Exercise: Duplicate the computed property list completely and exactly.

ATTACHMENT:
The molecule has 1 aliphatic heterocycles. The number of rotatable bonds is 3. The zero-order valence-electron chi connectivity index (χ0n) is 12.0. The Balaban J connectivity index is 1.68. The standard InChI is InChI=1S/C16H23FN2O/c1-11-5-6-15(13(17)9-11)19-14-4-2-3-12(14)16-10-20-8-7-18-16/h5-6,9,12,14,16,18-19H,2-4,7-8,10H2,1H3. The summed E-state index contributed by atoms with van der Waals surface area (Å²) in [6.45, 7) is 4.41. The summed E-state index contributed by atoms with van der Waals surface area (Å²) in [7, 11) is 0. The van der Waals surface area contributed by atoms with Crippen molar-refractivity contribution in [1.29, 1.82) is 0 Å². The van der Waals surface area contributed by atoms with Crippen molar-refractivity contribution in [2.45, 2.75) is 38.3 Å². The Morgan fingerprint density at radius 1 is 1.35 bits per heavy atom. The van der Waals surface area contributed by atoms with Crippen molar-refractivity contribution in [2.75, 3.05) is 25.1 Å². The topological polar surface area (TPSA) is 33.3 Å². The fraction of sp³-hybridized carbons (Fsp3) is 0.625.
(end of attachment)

The molecule has 1 aliphatic heterocycles. The number of rotatable bonds is 3. The zero-order valence-electron chi connectivity index (χ0n) is 12.0. The Balaban J connectivity index is 1.68. The standard InChI is InChI=1S/C16H23FN2O/c1-11-5-6-15(13(17)9-11)19-14-4-2-3-12(14)16-10-20-8-7-18-16/h5-6,9,12,14,16,18-19H,2-4,7-8,10H2,1H3. The summed E-state index contributed by atoms with van der Waals surface area (Å²) in [6.45, 7) is 4.41. The summed E-state index contributed by atoms with van der Waals surface area (Å²) in [7, 11) is 0. The van der Waals surface area contributed by atoms with Crippen molar-refractivity contribution in [1.29, 1.82) is 0 Å². The van der Waals surface area contributed by atoms with Crippen molar-refractivity contribution in [2.45, 2.75) is 38.3 Å². The Morgan fingerprint density at radius 1 is 1.35 bits per heavy atom. The van der Waals surface area contributed by atoms with Crippen molar-refractivity contribution in [2.75, 3.05) is 25.1 Å². The topological polar surface area (TPSA) is 33.3 Å². The fraction of sp³-hybridized carbons (Fsp3) is 0.625.